Associate Professor of Business Administration
Julie Battilana is an Associate Professor of Business Administration in the Organizational Behavior unit at Harvard Business School. She currently teaches the second-year Power and Influence course and in previous years has taught the first-year Leadership and Organizational Behavior (LEAD) course in the MBA program. She also teaches in executive education offerings, including the Colloquium on Participant-Centered Learning and the High Potentials Leadership Program.
Professor Battilana's research examines the process by which organizations or individuals initiate and implement changes that diverge from the taken-for-granted practices in a field of activity. In times like these, when the question of how to reform deeply rooted systems such as healthcare and financial systems has taken on great urgency, understanding how actors can break with the status quo is crucial. Aiming to do so, Professor Battilana first studied the implementation of healthcare reforms in the National Health Service in the United Kingdom. Her work examines (1) the conditions that enable actors to initiate organizational change that diverges from the institutional status quo, and (2) the key factors of success in implementing such change.
Continuing to explore how actors can break with taken-for-granted norms, Professor Battilana's most recent research focuses on hybrid organizations that combine aspects of both corporations and not-for-profits. These hybrids, which pursue a social mission while engaging in commercial activities in order to generate revenues that sustain their operations, diverge from the model of both the typical corporation and the typical not-for-profit. Commercial microfinance organizations are an example of such organizations. Professor Battilana's research aims to understand how hybrids can sustainably combine the social welfare and commercial logics. She has articles published or forthcoming in Academy of Management Journal, Organization Science, Management Science, Strategic Organization, Leadership Quarterly, Organization, Research in Organizational Behavior and The Academy of Management Annals, as well as in handbooks of organizational behavior and strategy. Her research has been featured in publications like BusinessWeek, the Huffington Post, and the Stanford Social Innovation Review. She is also a regular contributor to the French newspaper Le Monde.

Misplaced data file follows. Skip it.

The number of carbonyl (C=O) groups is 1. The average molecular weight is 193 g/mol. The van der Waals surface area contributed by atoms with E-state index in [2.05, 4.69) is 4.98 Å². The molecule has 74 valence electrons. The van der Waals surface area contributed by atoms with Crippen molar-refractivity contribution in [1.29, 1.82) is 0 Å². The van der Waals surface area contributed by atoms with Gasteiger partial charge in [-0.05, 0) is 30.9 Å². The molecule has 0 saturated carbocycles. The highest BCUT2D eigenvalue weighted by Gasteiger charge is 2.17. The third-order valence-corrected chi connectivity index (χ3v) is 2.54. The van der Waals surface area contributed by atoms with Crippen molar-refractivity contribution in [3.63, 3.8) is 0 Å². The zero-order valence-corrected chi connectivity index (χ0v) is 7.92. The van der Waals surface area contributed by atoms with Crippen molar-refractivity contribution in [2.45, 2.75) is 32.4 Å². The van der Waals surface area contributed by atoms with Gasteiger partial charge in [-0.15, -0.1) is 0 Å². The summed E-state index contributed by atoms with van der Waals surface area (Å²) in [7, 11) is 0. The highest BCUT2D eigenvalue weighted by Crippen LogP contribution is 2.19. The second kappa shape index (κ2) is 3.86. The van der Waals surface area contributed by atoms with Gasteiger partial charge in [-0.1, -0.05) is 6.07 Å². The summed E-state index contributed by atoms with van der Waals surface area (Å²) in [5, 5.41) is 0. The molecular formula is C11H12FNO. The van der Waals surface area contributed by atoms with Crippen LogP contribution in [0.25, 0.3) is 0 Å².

A native of France, Professor Battilana earned a B.A. in sociology and economics, an M.A. in political sociology and an M.Sc. in organizational sociology and public policy from Ecole Normale Supérieure de Cachan. She also holds a degree from HEC Business School, and a joint Ph.D. in organizational behavior from INSEAD and in management and economics from Ecole Normale Supérieure de Cachan.
The enabling conditions for institutional entrepreneurship
Under what conditions can actors, whose beliefs and actions are influenced by their institutional environment, diverge from the institutional status quo? The first stream of research in Professor Battilana’s work aims to address this question. To do so, she has examined the enabling role of actors’ social position both within their organization and within their field of activity, in a series of theoretical and empirical articles and book chapters. She developed a model that specifically highlights the impact that individuals' social position has on their likelihood to initiate change that diverges from the institutional status quo. This model was tested with data from 93 change projects that were conducted by 93 clinical managers from the National Health Service (NHS) in the United Kingdom between 2002 and 2004. The findings suggest that individuals' social position is an important enabling condition for change diverging from the prevailing institutions in a field and that, depending on the institutions from which they diverge, individual actors have different profiles in terms of social position.